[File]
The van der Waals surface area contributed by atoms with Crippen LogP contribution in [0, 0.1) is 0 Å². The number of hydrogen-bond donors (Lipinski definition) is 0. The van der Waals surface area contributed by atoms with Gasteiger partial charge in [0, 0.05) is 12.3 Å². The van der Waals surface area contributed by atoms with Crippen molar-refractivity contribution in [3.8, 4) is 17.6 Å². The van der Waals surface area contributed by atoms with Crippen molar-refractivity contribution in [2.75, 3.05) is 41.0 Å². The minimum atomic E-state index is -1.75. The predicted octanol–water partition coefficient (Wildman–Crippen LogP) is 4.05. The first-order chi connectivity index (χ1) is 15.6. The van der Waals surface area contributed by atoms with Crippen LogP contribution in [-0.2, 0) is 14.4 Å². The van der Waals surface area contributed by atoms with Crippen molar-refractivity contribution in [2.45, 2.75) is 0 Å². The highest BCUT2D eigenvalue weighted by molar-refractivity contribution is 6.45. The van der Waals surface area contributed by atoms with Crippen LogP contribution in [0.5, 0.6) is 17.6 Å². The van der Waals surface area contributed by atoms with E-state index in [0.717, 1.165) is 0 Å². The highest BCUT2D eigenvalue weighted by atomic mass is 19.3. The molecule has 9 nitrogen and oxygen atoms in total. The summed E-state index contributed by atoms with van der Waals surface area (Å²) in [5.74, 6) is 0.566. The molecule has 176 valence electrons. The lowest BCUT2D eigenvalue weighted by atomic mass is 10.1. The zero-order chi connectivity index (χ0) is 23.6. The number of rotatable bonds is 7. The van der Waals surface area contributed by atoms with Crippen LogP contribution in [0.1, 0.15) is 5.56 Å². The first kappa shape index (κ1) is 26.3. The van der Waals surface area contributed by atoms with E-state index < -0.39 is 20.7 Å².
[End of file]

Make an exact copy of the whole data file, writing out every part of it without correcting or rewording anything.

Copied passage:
The van der Waals surface area contributed by atoms with Crippen LogP contribution in [0, 0.1) is 0 Å². The number of hydrogen-bond donors (Lipinski definition) is 0. The van der Waals surface area contributed by atoms with Gasteiger partial charge in [0, 0.05) is 12.3 Å². The van der Waals surface area contributed by atoms with Crippen molar-refractivity contribution in [3.8, 4) is 17.6 Å². The van der Waals surface area contributed by atoms with Crippen molar-refractivity contribution in [2.75, 3.05) is 41.0 Å². The minimum atomic E-state index is -1.75. The predicted octanol–water partition coefficient (Wildman–Crippen LogP) is 4.05. The first-order chi connectivity index (χ1) is 15.6. The van der Waals surface area contributed by atoms with Crippen LogP contribution in [-0.2, 0) is 14.4 Å². The van der Waals surface area contributed by atoms with Crippen molar-refractivity contribution in [2.45, 2.75) is 0 Å². The highest BCUT2D eigenvalue weighted by molar-refractivity contribution is 6.45. The van der Waals surface area contributed by atoms with Crippen LogP contribution in [0.5, 0.6) is 17.6 Å². The van der Waals surface area contributed by atoms with E-state index in [0.717, 1.165) is 0 Å². The highest BCUT2D eigenvalue weighted by atomic mass is 19.3. The molecule has 9 nitrogen and oxygen atoms in total. The summed E-state index contributed by atoms with van der Waals surface area (Å²) in [5.74, 6) is 0.566. The molecule has 176 valence electrons. The lowest BCUT2D eigenvalue weighted by atomic mass is 10.1. The zero-order chi connectivity index (χ0) is 23.6. The number of rotatable bonds is 7. The van der Waals surface area contributed by atoms with Crippen LogP contribution in [0.1, 0.15) is 5.56 Å². The first kappa shape index (κ1) is 26.3. The van der Waals surface area contributed by atoms with E-state index < -0.39 is 20.7 Å².